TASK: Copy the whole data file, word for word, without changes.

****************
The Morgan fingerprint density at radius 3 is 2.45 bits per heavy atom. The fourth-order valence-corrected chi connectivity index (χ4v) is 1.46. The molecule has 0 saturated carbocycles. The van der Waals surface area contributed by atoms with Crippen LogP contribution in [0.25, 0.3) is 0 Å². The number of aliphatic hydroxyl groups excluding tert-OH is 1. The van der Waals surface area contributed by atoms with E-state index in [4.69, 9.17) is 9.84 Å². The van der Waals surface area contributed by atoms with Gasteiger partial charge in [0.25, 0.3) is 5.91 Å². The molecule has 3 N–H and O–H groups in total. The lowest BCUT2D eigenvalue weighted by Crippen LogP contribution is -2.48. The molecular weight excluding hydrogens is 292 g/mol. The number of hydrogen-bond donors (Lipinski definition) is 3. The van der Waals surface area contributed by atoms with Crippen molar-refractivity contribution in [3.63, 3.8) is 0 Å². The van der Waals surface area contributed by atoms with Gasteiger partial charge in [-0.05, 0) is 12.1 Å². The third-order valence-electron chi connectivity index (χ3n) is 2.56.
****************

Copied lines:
The Morgan fingerprint density at radius 3 is 2.45 bits per heavy atom. The fourth-order valence-corrected chi connectivity index (χ4v) is 1.46. The molecule has 0 saturated carbocycles. The van der Waals surface area contributed by atoms with Crippen LogP contribution in [0.25, 0.3) is 0 Å². The number of aliphatic hydroxyl groups excluding tert-OH is 1. The van der Waals surface area contributed by atoms with E-state index in [4.69, 9.17) is 9.84 Å². The van der Waals surface area contributed by atoms with Gasteiger partial charge in [0.25, 0.3) is 5.91 Å². The molecule has 3 N–H and O–H groups in total. The lowest BCUT2D eigenvalue weighted by Crippen LogP contribution is -2.48. The molecular weight excluding hydrogens is 292 g/mol. The number of hydrogen-bond donors (Lipinski definition) is 3. The van der Waals surface area contributed by atoms with Crippen molar-refractivity contribution in [3.63, 3.8) is 0 Å². The van der Waals surface area contributed by atoms with Gasteiger partial charge in [-0.05, 0) is 12.1 Å². The third-order valence-electron chi connectivity index (χ3n) is 2.56.